Guitar Lessons

Guitar 101

The 70’s

The 70’s had some great tunes. I’m gonna show you some songs and chord changes made easy. Once you know some of the basic chords, they can be applied to these songs.  More to be added soon!

Kenny Rodgers – The Gambler
Capo on 6th fret
Intro        A/D/A/D
Verses     A/D/A/A/E/A/D/A/D/A/E/A
Chorus    A/D/A/D/A/A/E

Neil Diamond – Sweet Caroline
Capo on the 2nd fret
Verse                  A/D/A/E
Pre-Chorus           A/A6/E/D/E
Chorus                A/D/E (outrow E/D/C#m/Bm)

Badfinger – Day after day
Verse         E/Dsus2/A
Chorus       B/F#/A5/Amaj7/F#m7/E

Bob Seger – Turn The Page
Verse  Em/D/A/D
Chorus  D/Em/D/Em/D/A/C/D/Em

YouTube site for lesson –

C.C.R. – Who’ll stop the rain
Intro   G/Em
Verse   G/C/G/Em/C/G
Pre-Chorus  C/G/C/G/C/D
Chorus  EM
2nd verse   G/C/G/Bm/C/G
Bridge   C/G/D/Am/C/Em
Outrow   G/Em

YouTube site for lesson –


January 29, 2012 Posted by | Uncategorized | Leave a comment

The difference between chords and melody.

There’s a special marriage between chords and the melody of the song. At times people get mixed up on the purpose of both. The chord serves as a backbone that lays behind the melody.
Think of a cake if you will. There are certain ingredients that make up a cake. No matter the type of cake, you will need the components that make it up. Think of the melody as the topping of the cake. There are multiple ways you can decorate it, just as there are multiple melodies you can put behind chords. For practice take the chords G/D/C and keep the strumming patterns the same. Now put a melody behind each one as if it were a separate song. You could have three great melodies, creating 3 different songs, but still using the same chords. Enough about cake…let’s write some songs!!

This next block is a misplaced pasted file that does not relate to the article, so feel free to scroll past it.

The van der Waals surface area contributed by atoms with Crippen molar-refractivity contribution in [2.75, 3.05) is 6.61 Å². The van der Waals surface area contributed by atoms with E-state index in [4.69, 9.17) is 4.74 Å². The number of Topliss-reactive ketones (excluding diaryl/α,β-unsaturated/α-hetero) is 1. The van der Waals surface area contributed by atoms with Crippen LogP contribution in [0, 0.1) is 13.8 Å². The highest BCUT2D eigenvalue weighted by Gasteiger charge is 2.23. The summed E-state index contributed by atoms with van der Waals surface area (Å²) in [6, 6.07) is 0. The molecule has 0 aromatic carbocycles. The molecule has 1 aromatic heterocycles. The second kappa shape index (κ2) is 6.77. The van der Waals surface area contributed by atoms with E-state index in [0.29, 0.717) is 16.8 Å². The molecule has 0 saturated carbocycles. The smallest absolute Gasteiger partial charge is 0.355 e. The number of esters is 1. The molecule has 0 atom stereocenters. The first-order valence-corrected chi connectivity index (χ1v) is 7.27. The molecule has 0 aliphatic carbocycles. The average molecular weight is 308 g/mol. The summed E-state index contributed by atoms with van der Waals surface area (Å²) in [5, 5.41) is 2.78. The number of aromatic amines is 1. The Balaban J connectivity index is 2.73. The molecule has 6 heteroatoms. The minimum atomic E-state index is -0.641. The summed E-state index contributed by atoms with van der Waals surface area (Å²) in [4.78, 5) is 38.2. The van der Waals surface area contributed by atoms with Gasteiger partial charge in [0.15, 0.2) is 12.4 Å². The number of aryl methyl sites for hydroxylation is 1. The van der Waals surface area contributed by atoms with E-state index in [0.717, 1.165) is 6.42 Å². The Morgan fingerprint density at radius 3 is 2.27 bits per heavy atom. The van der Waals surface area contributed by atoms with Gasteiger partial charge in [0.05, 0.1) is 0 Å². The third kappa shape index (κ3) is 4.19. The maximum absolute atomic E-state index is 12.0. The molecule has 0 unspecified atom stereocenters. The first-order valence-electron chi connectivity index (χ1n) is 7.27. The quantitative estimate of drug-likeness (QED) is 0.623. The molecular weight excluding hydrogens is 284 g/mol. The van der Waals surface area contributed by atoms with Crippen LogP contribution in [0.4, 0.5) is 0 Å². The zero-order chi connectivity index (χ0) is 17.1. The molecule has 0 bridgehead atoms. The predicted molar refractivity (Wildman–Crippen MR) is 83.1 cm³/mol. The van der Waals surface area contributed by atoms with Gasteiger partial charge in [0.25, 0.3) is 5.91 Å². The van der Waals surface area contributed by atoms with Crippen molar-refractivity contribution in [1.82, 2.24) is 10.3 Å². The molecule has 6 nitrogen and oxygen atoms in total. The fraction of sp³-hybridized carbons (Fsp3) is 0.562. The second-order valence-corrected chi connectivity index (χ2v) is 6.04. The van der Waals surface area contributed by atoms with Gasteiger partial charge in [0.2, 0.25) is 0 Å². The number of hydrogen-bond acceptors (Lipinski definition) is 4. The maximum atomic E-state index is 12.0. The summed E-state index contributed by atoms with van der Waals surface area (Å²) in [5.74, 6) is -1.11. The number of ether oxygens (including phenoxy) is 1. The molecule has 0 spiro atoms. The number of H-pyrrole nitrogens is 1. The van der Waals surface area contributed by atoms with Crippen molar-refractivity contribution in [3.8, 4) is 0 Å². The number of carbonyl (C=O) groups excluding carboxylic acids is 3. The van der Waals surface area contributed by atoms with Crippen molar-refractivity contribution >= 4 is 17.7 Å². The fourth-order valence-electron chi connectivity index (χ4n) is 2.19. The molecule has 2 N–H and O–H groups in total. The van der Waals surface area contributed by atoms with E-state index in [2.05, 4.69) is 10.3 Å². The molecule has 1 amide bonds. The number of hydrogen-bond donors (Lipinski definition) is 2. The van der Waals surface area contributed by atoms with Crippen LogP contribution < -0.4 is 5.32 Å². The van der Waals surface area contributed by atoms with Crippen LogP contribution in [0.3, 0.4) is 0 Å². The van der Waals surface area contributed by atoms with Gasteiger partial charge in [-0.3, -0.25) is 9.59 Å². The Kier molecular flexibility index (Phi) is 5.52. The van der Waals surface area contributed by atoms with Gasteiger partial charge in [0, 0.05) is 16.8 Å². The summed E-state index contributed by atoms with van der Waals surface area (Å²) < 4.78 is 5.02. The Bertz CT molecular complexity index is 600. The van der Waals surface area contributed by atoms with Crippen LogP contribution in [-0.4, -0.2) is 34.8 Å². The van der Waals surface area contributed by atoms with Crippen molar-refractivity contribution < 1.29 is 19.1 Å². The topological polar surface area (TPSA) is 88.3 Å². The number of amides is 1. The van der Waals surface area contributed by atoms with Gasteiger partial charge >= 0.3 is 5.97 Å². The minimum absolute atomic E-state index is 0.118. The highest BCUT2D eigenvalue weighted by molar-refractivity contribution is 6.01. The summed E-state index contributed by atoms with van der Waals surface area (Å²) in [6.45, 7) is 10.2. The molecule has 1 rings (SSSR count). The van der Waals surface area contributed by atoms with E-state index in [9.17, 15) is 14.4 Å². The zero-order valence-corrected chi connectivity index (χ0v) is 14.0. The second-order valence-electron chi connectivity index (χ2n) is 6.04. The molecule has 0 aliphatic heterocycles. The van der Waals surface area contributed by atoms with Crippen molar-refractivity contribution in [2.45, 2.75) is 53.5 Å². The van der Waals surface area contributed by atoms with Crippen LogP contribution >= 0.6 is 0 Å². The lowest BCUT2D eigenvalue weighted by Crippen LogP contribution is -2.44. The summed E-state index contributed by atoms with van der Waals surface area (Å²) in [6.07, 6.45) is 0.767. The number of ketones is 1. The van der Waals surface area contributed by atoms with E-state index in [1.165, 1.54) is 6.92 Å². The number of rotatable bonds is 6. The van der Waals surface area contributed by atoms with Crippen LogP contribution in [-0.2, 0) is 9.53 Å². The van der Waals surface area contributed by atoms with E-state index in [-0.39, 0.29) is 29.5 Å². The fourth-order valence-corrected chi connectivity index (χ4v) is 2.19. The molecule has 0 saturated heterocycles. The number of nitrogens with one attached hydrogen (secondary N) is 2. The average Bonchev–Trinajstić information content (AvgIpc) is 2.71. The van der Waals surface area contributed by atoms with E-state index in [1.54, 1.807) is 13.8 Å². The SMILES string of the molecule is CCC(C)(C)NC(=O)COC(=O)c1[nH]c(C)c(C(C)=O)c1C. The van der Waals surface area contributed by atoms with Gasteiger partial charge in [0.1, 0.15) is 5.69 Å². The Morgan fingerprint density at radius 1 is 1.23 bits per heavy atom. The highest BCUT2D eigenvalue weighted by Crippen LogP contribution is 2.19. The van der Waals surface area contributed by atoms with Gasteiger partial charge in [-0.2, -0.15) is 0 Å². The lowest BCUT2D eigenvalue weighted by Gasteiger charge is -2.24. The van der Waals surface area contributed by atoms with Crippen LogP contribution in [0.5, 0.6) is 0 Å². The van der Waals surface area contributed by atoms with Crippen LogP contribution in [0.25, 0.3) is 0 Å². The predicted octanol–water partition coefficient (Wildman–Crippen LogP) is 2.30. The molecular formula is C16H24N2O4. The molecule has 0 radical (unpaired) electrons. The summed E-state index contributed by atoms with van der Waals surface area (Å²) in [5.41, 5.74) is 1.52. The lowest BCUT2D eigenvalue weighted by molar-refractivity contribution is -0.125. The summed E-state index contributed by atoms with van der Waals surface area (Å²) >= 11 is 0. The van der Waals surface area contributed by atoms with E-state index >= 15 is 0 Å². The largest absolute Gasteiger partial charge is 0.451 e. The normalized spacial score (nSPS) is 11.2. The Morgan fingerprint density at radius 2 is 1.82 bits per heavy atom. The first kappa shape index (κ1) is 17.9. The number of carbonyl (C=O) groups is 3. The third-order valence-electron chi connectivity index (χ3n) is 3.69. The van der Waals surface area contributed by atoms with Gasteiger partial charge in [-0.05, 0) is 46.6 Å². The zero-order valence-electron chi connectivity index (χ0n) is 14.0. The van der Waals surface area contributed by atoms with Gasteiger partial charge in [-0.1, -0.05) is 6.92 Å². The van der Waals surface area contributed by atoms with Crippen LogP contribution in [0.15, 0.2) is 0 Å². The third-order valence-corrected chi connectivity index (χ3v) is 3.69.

January 28, 2012 Posted by | Uncategorized | Leave a comment

Sus Chords = Suspended Chords

Anything you see with a sus after the chord is considered a (sus chord), which simply means suspended. No, they’re not hanging upside down, even though the word has a funny connotation. It’s function is to  give color to the chord.One of the traits of this chord is an unresolved sound. Here’s a couple examples of sus chords…
Quick Tip !!

A sus2 chord is where a 3rd is replaced with a second.
A sus4 chord is where a 3rd is replaced with a fourth.

How to play a Dsus4 on guitar – Here’s the YouTube video –

How to play a Dsus2 on guitar – Here’s the YouTube video –

January 26, 2012 Posted by | Uncategorized | Leave a comment

You Tube & Guitar Tutorials

You Tube

You Tube has a whole slew of videos you can benefit from. Below are some that I would recommend you watch to get a more in depth view of scales, modes, etc. This is just the begining..more will be added!!!


Blues Scale Minor Pentatonic and the Extended Scale – Just the Fingering

Blues guitar scale lesson involving leads – Marty Schwartz–LRL_XoQ&feature=youtube_gdata_player


Mixolydian charts and tab –  Jason Ochsner

Aeolian charts and tab – Jason Ochsner


Major Scale How & Why? – Justin Guitar

Guitar Licks

Playing over a Major Chord using certain licks – Theodore Ziras

Cool  educational guitar sites

January 25, 2012 Posted by | Uncategorized | Leave a comment

The Beatles

One of the most influential groups of all times…The Beatles!! There’s no question, the talent in the songwriting is like no other. Without a doubt, even if George Harrison didn’t have much of a voice in that group, he brought something huge to the table. The Beatles created a cohesive sound that had the ability to change with the times. Here’s some Beatles songs with chords..enjoy!

The Beatles – Here Comes The Sun
Capo on the 7th fret
Verse   D/G/A7
Chorus D/G/Em/D

Hard Days Night
Intro              Dm
Verses           G/C/G/F/G